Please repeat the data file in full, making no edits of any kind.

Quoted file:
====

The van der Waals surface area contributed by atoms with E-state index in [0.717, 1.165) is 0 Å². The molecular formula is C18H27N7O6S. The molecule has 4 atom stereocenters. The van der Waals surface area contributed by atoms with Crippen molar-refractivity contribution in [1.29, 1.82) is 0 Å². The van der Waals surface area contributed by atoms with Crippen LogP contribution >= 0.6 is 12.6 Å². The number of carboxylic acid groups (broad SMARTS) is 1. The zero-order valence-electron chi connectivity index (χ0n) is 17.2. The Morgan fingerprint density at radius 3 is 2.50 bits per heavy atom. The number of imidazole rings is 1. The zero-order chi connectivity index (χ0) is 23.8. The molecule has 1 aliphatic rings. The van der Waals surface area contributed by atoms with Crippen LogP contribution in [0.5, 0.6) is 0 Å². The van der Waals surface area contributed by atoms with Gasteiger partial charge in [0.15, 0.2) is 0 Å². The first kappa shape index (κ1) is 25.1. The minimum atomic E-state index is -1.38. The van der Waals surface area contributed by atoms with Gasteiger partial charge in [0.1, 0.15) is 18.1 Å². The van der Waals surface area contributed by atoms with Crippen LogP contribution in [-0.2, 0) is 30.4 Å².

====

The van der Waals surface area contributed by atoms with E-state index in [0.717, 1.165) is 0 Å². The molecular formula is C18H27N7O6S. The molecule has 4 atom stereocenters. The van der Waals surface area contributed by atoms with Crippen molar-refractivity contribution in [1.29, 1.82) is 0 Å². The van der Waals surface area contributed by atoms with Crippen LogP contribution >= 0.6 is 12.6 Å². The number of carboxylic acid groups (broad SMARTS) is 1. The zero-order valence-electron chi connectivity index (χ0n) is 17.2. The Morgan fingerprint density at radius 3 is 2.50 bits per heavy atom. The number of imidazole rings is 1. The zero-order chi connectivity index (χ0) is 23.8. The molecule has 1 aliphatic rings. The van der Waals surface area contributed by atoms with Crippen LogP contribution in [0.5, 0.6) is 0 Å². The van der Waals surface area contributed by atoms with Gasteiger partial charge in [0.15, 0.2) is 0 Å². The first kappa shape index (κ1) is 25.1. The minimum atomic E-state index is -1.38. The van der Waals surface area contributed by atoms with Gasteiger partial charge in [0.1, 0.15) is 18.1 Å². The van der Waals surface area contributed by atoms with Crippen LogP contribution in [-0.2, 0) is 30.4 Å².